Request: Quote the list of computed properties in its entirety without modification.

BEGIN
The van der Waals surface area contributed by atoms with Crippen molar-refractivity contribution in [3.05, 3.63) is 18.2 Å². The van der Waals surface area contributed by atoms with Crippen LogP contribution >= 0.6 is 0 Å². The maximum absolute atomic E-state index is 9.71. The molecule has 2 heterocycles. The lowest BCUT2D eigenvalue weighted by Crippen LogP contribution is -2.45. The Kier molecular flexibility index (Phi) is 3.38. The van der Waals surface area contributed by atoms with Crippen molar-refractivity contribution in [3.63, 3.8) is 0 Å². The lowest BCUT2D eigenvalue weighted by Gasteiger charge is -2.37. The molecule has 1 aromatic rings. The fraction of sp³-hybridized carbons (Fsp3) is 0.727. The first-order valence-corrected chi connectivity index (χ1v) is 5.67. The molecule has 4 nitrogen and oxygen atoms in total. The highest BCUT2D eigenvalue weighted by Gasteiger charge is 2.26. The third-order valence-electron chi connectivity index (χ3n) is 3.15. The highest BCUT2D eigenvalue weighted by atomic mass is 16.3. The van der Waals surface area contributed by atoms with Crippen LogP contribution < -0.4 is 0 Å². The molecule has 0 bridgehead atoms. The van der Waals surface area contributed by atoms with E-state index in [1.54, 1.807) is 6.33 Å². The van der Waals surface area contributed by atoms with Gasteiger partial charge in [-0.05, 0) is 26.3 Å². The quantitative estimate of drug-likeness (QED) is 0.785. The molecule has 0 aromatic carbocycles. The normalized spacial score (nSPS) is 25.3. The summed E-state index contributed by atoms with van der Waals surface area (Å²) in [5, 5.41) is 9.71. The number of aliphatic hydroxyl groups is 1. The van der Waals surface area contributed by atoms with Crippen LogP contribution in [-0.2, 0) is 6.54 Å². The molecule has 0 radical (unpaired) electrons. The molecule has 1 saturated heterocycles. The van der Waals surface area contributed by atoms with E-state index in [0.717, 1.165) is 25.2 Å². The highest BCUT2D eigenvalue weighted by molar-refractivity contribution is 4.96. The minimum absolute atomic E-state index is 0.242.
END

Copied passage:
The van der Waals surface area contributed by atoms with Crippen molar-refractivity contribution in [3.05, 3.63) is 18.2 Å². The van der Waals surface area contributed by atoms with Crippen LogP contribution >= 0.6 is 0 Å². The maximum absolute atomic E-state index is 9.71. The molecule has 2 heterocycles. The lowest BCUT2D eigenvalue weighted by Crippen LogP contribution is -2.45. The Kier molecular flexibility index (Phi) is 3.38. The van der Waals surface area contributed by atoms with Crippen molar-refractivity contribution in [3.63, 3.8) is 0 Å². The lowest BCUT2D eigenvalue weighted by Gasteiger charge is -2.37. The molecule has 1 aromatic rings. The fraction of sp³-hybridized carbons (Fsp3) is 0.727. The first-order valence-corrected chi connectivity index (χ1v) is 5.67. The molecule has 4 nitrogen and oxygen atoms in total. The highest BCUT2D eigenvalue weighted by Gasteiger charge is 2.26. The third-order valence-electron chi connectivity index (χ3n) is 3.15. The highest BCUT2D eigenvalue weighted by atomic mass is 16.3. The van der Waals surface area contributed by atoms with Crippen LogP contribution < -0.4 is 0 Å². The molecule has 0 bridgehead atoms. The van der Waals surface area contributed by atoms with E-state index in [1.54, 1.807) is 6.33 Å². The van der Waals surface area contributed by atoms with Gasteiger partial charge in [-0.05, 0) is 26.3 Å². The quantitative estimate of drug-likeness (QED) is 0.785. The molecule has 0 aromatic carbocycles. The normalized spacial score (nSPS) is 25.3. The summed E-state index contributed by atoms with van der Waals surface area (Å²) in [5, 5.41) is 9.71. The number of aliphatic hydroxyl groups is 1. The van der Waals surface area contributed by atoms with Crippen LogP contribution in [-0.2, 0) is 6.54 Å². The molecule has 0 radical (unpaired) electrons. The molecule has 1 saturated heterocycles. The van der Waals surface area contributed by atoms with E-state index in [0.717, 1.165) is 25.2 Å². The highest BCUT2D eigenvalue weighted by molar-refractivity contribution is 4.96. The minimum absolute atomic E-state index is 0.242.